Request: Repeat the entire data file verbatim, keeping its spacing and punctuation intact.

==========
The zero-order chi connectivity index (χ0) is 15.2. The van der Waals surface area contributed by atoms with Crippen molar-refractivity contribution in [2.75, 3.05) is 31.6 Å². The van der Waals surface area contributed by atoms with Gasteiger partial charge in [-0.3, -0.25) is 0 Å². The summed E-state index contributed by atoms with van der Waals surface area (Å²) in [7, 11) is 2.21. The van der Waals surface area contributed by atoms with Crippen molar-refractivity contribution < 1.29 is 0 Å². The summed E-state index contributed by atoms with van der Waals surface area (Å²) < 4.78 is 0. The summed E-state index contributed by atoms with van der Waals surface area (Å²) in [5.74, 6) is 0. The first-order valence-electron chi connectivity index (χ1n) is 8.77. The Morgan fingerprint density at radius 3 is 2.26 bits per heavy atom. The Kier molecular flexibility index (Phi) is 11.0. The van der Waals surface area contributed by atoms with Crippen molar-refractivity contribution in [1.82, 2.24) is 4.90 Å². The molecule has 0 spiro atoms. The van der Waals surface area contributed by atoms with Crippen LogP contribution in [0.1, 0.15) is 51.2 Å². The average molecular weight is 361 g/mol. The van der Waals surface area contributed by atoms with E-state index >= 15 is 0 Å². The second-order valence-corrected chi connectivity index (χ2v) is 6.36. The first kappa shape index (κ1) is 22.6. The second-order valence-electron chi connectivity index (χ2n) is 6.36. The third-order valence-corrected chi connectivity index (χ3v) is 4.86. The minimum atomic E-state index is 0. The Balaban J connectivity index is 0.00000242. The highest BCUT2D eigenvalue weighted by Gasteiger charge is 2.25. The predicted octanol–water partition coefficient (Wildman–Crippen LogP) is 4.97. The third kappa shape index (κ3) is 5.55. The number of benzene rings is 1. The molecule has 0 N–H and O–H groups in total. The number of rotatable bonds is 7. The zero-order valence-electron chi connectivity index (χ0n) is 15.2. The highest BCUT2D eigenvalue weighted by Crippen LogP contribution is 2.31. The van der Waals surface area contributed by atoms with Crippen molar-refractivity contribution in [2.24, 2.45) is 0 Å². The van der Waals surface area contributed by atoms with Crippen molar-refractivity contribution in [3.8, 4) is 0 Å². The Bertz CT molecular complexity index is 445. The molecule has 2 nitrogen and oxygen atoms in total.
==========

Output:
The zero-order chi connectivity index (χ0) is 15.2. The van der Waals surface area contributed by atoms with Crippen molar-refractivity contribution in [2.75, 3.05) is 31.6 Å². The van der Waals surface area contributed by atoms with Gasteiger partial charge in [-0.3, -0.25) is 0 Å². The summed E-state index contributed by atoms with van der Waals surface area (Å²) in [7, 11) is 2.21. The van der Waals surface area contributed by atoms with Crippen molar-refractivity contribution < 1.29 is 0 Å². The summed E-state index contributed by atoms with van der Waals surface area (Å²) < 4.78 is 0. The summed E-state index contributed by atoms with van der Waals surface area (Å²) in [5.74, 6) is 0. The first-order valence-electron chi connectivity index (χ1n) is 8.77. The Morgan fingerprint density at radius 3 is 2.26 bits per heavy atom. The Kier molecular flexibility index (Phi) is 11.0. The van der Waals surface area contributed by atoms with Crippen molar-refractivity contribution in [1.82, 2.24) is 4.90 Å². The molecule has 0 spiro atoms. The van der Waals surface area contributed by atoms with Crippen LogP contribution in [0.1, 0.15) is 51.2 Å². The average molecular weight is 361 g/mol. The van der Waals surface area contributed by atoms with E-state index >= 15 is 0 Å². The second-order valence-corrected chi connectivity index (χ2v) is 6.36. The first kappa shape index (κ1) is 22.6. The second-order valence-electron chi connectivity index (χ2n) is 6.36. The third-order valence-corrected chi connectivity index (χ3v) is 4.86. The minimum atomic E-state index is 0. The Balaban J connectivity index is 0.00000242. The highest BCUT2D eigenvalue weighted by Gasteiger charge is 2.25. The predicted octanol–water partition coefficient (Wildman–Crippen LogP) is 4.97. The third kappa shape index (κ3) is 5.55. The number of benzene rings is 1. The molecule has 0 N–H and O–H groups in total. The number of rotatable bonds is 7. The zero-order valence-electron chi connectivity index (χ0n) is 15.2. The highest BCUT2D eigenvalue weighted by Crippen LogP contribution is 2.31. The van der Waals surface area contributed by atoms with Crippen molar-refractivity contribution in [2.24, 2.45) is 0 Å². The van der Waals surface area contributed by atoms with Crippen molar-refractivity contribution in [3.8, 4) is 0 Å². The Bertz CT molecular complexity index is 445. The molecule has 2 nitrogen and oxygen atoms in total.